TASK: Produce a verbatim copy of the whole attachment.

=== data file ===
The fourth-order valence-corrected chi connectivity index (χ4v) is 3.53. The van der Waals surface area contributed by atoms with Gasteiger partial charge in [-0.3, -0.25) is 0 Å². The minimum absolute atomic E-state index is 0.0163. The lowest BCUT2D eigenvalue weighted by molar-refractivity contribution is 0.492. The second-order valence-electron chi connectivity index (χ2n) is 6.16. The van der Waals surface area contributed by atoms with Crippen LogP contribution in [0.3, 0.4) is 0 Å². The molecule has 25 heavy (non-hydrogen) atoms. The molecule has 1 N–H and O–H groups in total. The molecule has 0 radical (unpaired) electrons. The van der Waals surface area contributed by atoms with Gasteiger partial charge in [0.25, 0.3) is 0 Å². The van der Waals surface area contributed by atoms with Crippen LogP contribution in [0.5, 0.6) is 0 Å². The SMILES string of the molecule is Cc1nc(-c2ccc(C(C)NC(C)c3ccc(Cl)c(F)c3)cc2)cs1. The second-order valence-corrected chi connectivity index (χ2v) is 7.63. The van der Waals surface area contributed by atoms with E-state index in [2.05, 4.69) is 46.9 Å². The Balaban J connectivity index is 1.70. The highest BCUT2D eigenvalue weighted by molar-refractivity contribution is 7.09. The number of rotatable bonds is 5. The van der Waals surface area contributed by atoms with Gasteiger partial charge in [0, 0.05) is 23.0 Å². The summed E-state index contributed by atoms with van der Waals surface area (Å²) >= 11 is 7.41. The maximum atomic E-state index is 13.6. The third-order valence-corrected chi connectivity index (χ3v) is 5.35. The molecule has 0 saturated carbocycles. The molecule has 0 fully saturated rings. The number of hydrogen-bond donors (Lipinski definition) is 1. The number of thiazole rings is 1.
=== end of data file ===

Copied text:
The fourth-order valence-corrected chi connectivity index (χ4v) is 3.53. The van der Waals surface area contributed by atoms with Gasteiger partial charge in [-0.3, -0.25) is 0 Å². The minimum absolute atomic E-state index is 0.0163. The lowest BCUT2D eigenvalue weighted by molar-refractivity contribution is 0.492. The second-order valence-electron chi connectivity index (χ2n) is 6.16. The van der Waals surface area contributed by atoms with Crippen LogP contribution in [0.3, 0.4) is 0 Å². The molecule has 25 heavy (non-hydrogen) atoms. The molecule has 1 N–H and O–H groups in total. The molecule has 0 radical (unpaired) electrons. The van der Waals surface area contributed by atoms with Gasteiger partial charge in [0.25, 0.3) is 0 Å². The van der Waals surface area contributed by atoms with Crippen LogP contribution in [0.5, 0.6) is 0 Å². The SMILES string of the molecule is Cc1nc(-c2ccc(C(C)NC(C)c3ccc(Cl)c(F)c3)cc2)cs1. The second-order valence-corrected chi connectivity index (χ2v) is 7.63. The van der Waals surface area contributed by atoms with E-state index in [2.05, 4.69) is 46.9 Å². The Balaban J connectivity index is 1.70. The highest BCUT2D eigenvalue weighted by molar-refractivity contribution is 7.09. The number of rotatable bonds is 5. The van der Waals surface area contributed by atoms with Gasteiger partial charge in [0, 0.05) is 23.0 Å². The summed E-state index contributed by atoms with van der Waals surface area (Å²) >= 11 is 7.41. The maximum atomic E-state index is 13.6. The third-order valence-corrected chi connectivity index (χ3v) is 5.35. The molecule has 0 saturated carbocycles. The molecule has 0 fully saturated rings. The number of hydrogen-bond donors (Lipinski definition) is 1. The number of thiazole rings is 1.